Famous Rice Varieties in india | Indian Rice varieties

In this blog, we delve into the fascinating world of Indian rice and explore some of the most Famous Rice Varieties in India that have captured the hearts and palates of millions.

Here are 8 popular varieties of Indian rice

Embark on a captivating journey through the diverse world of Indian rice. From the fragrant Basmati to the delicate Jasmine, we’ll uncover the secrets of beloved varieties.

1. Basmati RiceMost Popular Indian Rice
Basmati rice, often referred to as the “King of Rice,” is renowned for its distinct aroma and delicate, elongated grains. Grown in the fertile lands of the Himalayan foothills, this long-grain rice variety is cherished for its exceptional fragrance, fluffy texture, and ability to absorb flavours well.

Basmati rice is predominantly cultivated in several states of India, including Punjab, Haryana, Himachal Pradesh, Delhi, Uttarakhand, Western Uttar Pradesh, and Jammu and Kashmir. These regions are renowned for their favourable climatic conditions and fertile lands, which contribute to the exceptional quality and aromatic properties of Basmati rice

Indian rice varieties are divided into two categories: brown and white. Known for their aromatic qualities and health benefits, Basmati Rice production in Punjab alone reached 890,207 tonnes, making India a leading exporter in the global market.

Basmati rice is commonly used to prepare biryanis, pulao, and other flavorful rice dishes.

2. Gobindo Bhog / Vishnu Bhog Rice/ Govind Bhog

Gobind Bhog rice is a premium aromatic rice variety cultivated in the state of West Bengal, India. It is named after the Hindu deity, Lord Gobind (an incarnation of Lord Krishna). Gobind Bhog rice is characterized by its short grains, sweet aroma, and delicate flavour.

It is highly prized for its fine quality and is traditionally used in Bengali cuisine for preparing delectable desserts like payesh (rice pudding), as well as savoury dishes like pulao.

Gobind Bhog rice cultivation extends beyond West Bengal and can be found in other states as well. For example:

In Bihar as well as Chhattisgarh, specifically in the Sarguja Division, the rice is cultivated and known as Vishnu Bhog or Govind Bhog.

3. Sona Masoori RiceIndian rice
Sona Masoori is a medium-grain rice variety primarily cultivated in the southern states of India. It is mostly grown in Andhra Pradesh, Telangana, and Karnataka.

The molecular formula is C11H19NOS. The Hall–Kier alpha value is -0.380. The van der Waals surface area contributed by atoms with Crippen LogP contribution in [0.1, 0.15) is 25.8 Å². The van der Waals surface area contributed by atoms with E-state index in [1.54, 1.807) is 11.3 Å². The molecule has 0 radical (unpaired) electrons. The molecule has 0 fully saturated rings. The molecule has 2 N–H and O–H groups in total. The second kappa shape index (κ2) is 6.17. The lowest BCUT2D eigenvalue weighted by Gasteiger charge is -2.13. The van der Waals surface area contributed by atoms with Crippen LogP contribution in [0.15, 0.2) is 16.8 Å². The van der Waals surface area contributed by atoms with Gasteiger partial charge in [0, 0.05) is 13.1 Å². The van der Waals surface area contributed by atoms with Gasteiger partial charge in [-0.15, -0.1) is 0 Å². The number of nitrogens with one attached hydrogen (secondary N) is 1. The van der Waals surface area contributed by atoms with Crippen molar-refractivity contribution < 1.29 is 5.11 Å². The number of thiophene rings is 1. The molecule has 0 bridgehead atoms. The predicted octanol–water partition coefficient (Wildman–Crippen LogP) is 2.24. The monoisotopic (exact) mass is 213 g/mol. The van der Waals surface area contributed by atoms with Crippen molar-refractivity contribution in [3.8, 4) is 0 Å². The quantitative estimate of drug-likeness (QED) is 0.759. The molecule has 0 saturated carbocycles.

It is favoured for its lightweight, non-sticky texture and subtle flavour. Sona Masoori rice is a medium-grain rice.

Sona Masoori rice is a versatile option used in a wide range of dishes, including pulao, idli, and dosa, and even as a side dish for dal and curries.

4. Red Rice:
Red rice, also known as “Mattai Arisi” or “Laal Chawal,” is an indigenous variety widely cultivated in the northeastern states of India. It gets its distinct reddish hue from natural pigments present in the outer bran layer. Red rice is considered a healthier alternative due to its high nutritional value and rich fibre content.

It is commonly used in traditional Assamese, Manipuri, and Bengali cuisines.

In the elevated regions of Himachal Pradesh, red rice varieties flourish in abundance. Cultivated at high altitudes, notable varieties include Jatu, Matali, Dewal, Karad, Chhohratu, and Bhirgu.

5. Brown Rice:
Brown rice is a whole-grain rice variety that retains its outer bran layer, making it higher in fibre and nutrients compared to white rice. It has a nutty flavour and a slightly chewy texture.

Brown rice is a healthier alternative and is commonly used in dishes like khichdi, and pilaf, and as a base for vegetable and protein bowls.

White rice is a refined version of the grain where the hull, bran layer, and cereal germ are removed, leaving only the starchy endosperm.

6. Ambemohar Rice:
Ambemohar rice, primarily grown in the state of Maharashtra, is known for its delicate aroma and slightly sweet taste. It is often used in preparing traditional Maharashtrian dishes like Varan Bhaat (dal-rice), Kheer, and Aamti (curry).

Ambemohar rice gets its name from the fragrance resembling the aroma of mango blossoms (“Ambemohar” translates to “fragrance of mango” in Marathi).

It is used to prepare ‘Bhatachi Pej,’ a rice and milk soup, for children, elderly, and patients. In the Mulshi region, it is used for ‘Vapholya’ during Makar Sankranti. It is also used for making soft idlis, crispy dosas, and puffed rice called Kurmure.

7. Black Rice:
Black rice is also known as “Forbidden Rice” and “purple rice”. It is a highly nutritious and visually striking variety. It has a dark purplish-black color and a nutty flavour. Black rice is rich in antioxidants, fibre, and minerals. In Indian cuisine, it is commonly used in desserts like kheer, payasam, and pudding, adding a unique touch to these sweet dishes.

8. Kolam Rice:
Kolam rice also known as Lachkari Raw Rice, is a popular medium-grain rice variety widely consumed in South India. It has a subtle aroma and a soft, non-sticky texture. Kolam rice is a preferred choice for everyday meals and is used in dishes like sambhar rice, lemon rice, and curd rice.

It is also considered the substitute for Basmati because you will get a similar feel and taste as Basmati Rice.

Read More: Varieties of Indian Mango

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